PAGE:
Moderator: [00:01:21] So I want to start by discussing some of the building projects happening on campus right now. Chancellor Cartwright, last June, we celebrate the groundbreaking of the revolutionary NextGen Precision Health Institute. This fall, we’re going to be celebrating the grand opening of Mizzou’s New School of Music building. Why are innovative, state-of-the-art spaces like these essential for our campus community and the people Mizzou serves?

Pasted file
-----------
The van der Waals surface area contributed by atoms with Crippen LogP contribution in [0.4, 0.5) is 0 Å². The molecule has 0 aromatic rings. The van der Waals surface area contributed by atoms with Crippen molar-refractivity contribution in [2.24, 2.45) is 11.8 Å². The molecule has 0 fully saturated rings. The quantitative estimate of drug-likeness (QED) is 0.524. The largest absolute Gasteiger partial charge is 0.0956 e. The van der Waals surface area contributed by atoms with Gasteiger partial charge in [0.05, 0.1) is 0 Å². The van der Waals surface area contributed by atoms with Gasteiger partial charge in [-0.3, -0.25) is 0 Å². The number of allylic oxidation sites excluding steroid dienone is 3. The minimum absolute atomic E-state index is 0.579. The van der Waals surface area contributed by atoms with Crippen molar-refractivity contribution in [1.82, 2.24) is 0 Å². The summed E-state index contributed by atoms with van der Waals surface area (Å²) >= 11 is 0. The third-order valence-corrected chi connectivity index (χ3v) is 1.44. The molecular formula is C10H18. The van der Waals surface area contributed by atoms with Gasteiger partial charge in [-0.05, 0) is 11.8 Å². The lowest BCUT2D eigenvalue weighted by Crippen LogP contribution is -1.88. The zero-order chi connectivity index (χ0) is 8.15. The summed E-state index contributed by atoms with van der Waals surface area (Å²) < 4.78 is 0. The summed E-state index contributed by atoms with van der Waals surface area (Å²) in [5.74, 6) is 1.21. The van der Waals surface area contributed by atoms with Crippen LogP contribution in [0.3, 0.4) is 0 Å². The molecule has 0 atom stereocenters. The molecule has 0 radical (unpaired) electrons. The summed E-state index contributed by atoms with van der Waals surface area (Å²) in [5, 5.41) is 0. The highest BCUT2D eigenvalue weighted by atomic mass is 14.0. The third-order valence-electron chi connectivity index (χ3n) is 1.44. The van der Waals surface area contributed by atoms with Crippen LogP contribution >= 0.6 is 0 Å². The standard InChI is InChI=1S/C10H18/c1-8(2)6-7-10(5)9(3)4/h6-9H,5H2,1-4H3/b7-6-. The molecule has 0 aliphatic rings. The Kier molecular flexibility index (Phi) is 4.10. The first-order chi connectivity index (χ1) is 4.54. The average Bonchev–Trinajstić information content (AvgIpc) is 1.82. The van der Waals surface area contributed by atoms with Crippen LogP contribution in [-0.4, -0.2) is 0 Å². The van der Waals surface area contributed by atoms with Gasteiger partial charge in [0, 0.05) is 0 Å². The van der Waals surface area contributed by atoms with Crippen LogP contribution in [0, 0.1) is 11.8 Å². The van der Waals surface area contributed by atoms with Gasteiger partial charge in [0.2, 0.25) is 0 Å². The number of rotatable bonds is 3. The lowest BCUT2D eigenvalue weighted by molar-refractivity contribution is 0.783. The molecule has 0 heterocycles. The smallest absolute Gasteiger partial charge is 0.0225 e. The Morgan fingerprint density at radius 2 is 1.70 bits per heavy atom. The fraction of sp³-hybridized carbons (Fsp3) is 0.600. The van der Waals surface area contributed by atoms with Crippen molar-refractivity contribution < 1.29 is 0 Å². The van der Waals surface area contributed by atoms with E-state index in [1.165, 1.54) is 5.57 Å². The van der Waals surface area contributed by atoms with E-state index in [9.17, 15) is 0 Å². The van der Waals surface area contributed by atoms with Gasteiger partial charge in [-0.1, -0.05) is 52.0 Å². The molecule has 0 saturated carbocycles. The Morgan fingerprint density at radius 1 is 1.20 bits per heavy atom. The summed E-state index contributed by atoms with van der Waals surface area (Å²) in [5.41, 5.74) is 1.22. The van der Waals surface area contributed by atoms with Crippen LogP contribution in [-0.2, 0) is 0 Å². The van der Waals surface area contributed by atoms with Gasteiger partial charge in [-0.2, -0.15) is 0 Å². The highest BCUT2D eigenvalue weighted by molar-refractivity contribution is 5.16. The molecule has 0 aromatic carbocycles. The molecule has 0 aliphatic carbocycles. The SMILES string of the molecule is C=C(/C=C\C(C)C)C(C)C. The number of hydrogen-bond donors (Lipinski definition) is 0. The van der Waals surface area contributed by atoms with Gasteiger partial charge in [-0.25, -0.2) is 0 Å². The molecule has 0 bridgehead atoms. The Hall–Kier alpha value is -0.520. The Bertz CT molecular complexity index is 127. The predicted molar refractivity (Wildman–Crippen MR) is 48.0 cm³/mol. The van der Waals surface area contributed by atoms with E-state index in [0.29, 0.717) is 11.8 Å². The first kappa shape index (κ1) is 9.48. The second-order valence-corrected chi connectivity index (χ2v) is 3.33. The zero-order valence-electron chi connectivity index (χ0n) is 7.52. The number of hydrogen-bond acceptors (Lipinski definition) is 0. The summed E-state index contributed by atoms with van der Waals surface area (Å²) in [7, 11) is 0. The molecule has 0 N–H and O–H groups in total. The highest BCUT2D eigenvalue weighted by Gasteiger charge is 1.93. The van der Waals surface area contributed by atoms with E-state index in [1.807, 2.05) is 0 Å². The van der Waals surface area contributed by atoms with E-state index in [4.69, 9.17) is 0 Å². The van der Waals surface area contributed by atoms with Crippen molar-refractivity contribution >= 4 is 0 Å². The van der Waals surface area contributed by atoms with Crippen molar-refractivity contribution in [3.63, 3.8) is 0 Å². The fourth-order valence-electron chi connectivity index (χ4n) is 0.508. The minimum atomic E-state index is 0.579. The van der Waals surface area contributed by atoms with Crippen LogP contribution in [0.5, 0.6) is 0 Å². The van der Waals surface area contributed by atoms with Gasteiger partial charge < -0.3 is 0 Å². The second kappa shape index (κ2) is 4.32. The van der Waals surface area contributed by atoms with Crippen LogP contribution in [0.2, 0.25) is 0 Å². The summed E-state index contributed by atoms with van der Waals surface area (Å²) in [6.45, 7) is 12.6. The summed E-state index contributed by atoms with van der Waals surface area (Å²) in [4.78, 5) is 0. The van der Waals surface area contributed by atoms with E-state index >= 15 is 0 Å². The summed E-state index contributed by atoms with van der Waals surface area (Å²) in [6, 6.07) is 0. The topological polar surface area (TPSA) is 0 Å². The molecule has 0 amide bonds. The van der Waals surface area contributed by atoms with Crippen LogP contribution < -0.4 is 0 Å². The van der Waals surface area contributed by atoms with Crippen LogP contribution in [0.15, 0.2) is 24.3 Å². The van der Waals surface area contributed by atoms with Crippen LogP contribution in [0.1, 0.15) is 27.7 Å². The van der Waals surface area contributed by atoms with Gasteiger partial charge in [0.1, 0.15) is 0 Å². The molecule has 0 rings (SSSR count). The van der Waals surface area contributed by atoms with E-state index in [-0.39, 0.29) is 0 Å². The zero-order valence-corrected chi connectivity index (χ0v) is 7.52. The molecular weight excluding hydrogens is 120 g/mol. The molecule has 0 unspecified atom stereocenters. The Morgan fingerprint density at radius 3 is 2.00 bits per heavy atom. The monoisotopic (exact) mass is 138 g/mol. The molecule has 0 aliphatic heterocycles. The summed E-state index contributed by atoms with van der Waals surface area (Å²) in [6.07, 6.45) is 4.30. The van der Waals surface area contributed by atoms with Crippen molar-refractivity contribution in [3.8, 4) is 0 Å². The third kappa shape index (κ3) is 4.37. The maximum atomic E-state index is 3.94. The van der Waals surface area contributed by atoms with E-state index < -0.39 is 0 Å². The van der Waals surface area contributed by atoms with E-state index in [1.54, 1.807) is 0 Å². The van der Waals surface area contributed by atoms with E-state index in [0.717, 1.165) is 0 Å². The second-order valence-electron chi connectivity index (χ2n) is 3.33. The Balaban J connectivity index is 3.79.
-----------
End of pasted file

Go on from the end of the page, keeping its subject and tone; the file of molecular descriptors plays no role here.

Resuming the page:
Chancellor Cartwright: [00:01:43] You know, it’s really a great opportunity for us to celebrate all the great things we’re doing here at Mizzou. I often talk about the fact that great scholars deserve great spaces. And those scholars are our faculty, our students, our staff. They’re all people working towards something much bigger than what they could do individually. NextGen Precision Health Institute is one of those, right? It’s that we’re looking at a facility where we’re bringing together medicine, arts and science vet med, engineering, agriculture all together in a way that allows us to really leverage the capabilities of all of those different disciplines to do something much bigger for society than we might be able to do individually. Connecting that with the rest of the university is critical. And so how do you then take those advances and work with public health and work with nursing and work with human and environmental sciences? Communicating it through journalism, communicating it in every way possible with our communications teams. How do we bring together people who are interested in the social impacts of these advances? Those are what we’re going to enable with the right types of spaces, is allowing us to bring those people together, be able to help to advance something, and, you know, in our case that we’re looking at oncology, we’re looking at vascular disease and we’re looking at neurological diseases. And we want to be able to think collectively about how we could how we can best impact that. But we’re not just limited to that, Right? The new music building is a remarkable facility. Again, to me, reflecting the great scholars that we have. Right? If you look at our composition program, it is fabulous. And we’ve been lucky enough to have the support of the community in that composition program to where we are now one of the best in the world in that area. And we need to have spaces that allow people to explore and do even more and be more creative than they are already. And added to that, we also have opened a plant growth facility for the people in plant sciences who arguably are one of the best groups in the world in plant science research. And they then were able will be able to do things that they couldn’t do otherwise. And that’s what this is about, is how do we provide those spaces for the education opportunities for the researchers and the scholars? And then how do we also ensure that they are available to the public and allow us to continue to interact with the public in ways that are beneficial? So it’s all of that together that allows us to do the things we want to do and serve the entire community around the state. And, of course, across the world.